GATEWAY TO HAPPINESS
2. Try to become as great as you can. Some people are afraid to accomplish because they might make mistakes and those mistakes will be more serious than if they remained simple. This is not valid reasoning. Each person is obligated to develop himself to the best of his ability. The smallest person has potential for greatness if he utilizes all that is within him. (Rabbi Yosef Leib Bloch; Shiurai Daas, vol. 3, p.130)
3. Fear of failure is a prime reason some people feel anxiety. They think, “If I don’t succeed, I am a worthless failure.” Someone who fears failure is not willing to take the risks that are essential ingredient in every new undertaking. This prevents him from taking action in many situations in which he could accomplish a great deal. If someone accepts his intrinsic worth as a person even if he does not succeed at a given task, he realizes that his value as a person is never under risk, and will try to accomplish.
4. Rabbi Shlomo of Karlin used to say, “The worst fault a person can have is to forget his intrinsic greatness as a human being.” (Dor Daiah, vol. 1, p.172)
5. A person who feels he must always be right in an argument might be manifesting a lack of positive feelings of self-worth. Such a person could be telling himself, “Unless I am always right, I am a failure and a nobody.” He fears to admit the possibility of making a mistake because he fears it will lower his value as a person. However, a person who is a truth seeker and readily admits his mistakes will gain both the respect of others and will ultimately have more self-respect. Instead of looking at admitting mistakes as a sign of weakness, look at it as a manifestation of intellectual honesty.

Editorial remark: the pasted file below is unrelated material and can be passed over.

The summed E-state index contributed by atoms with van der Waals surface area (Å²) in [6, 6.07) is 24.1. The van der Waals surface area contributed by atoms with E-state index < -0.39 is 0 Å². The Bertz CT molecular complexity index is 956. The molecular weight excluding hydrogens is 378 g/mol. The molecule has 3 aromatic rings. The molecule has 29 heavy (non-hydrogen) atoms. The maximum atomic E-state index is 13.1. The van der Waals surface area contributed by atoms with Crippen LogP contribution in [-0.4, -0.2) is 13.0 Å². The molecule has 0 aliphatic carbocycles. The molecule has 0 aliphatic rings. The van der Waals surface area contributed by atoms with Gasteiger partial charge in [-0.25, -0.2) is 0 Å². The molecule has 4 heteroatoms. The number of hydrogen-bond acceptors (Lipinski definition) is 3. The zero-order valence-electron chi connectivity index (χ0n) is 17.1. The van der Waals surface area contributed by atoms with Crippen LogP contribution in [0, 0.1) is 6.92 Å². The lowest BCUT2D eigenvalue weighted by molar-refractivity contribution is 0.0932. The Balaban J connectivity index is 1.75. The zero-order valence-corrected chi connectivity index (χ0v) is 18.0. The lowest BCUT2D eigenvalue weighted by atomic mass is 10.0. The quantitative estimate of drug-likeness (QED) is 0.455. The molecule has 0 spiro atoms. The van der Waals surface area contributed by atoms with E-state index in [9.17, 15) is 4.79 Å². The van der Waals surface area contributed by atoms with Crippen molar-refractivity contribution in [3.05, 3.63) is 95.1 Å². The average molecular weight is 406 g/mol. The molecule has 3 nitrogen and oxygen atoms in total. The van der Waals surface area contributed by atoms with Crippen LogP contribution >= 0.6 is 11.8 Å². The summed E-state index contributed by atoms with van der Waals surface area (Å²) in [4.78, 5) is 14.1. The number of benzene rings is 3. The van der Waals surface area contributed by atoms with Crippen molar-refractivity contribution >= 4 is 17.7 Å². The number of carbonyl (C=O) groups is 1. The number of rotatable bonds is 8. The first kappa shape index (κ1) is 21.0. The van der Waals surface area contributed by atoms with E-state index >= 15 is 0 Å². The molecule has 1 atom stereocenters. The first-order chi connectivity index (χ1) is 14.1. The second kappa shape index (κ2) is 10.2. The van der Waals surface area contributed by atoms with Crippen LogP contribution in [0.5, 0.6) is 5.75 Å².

A person with high ideals may be prone to negative feelings about himself.
There is a strong tendency for an evil person to consider himself good and for a
truly good person to consider himself bad. The rationale behind this is simple. Their criteria of good and bad differ greatly. An evil person considers himself good if does not blind someone or rob him of all his money as would really like to do. A good person desires to help others and when unable to do as much as he idealistically wishes, he considers himself as bad. (Imrai Binah, p.45)
2. It has been my experience that people with low self-images are frequently very good people by objective standards, but have high aspirations and hence feel frustrated they are not able to reach their lofty goals. Since they are not perfect, they consider themselves failures and this leads to many negative consequences. It is important for such people to realize they are thinking in either/or terms: either
REALIZING ONE’S SELF-WORTH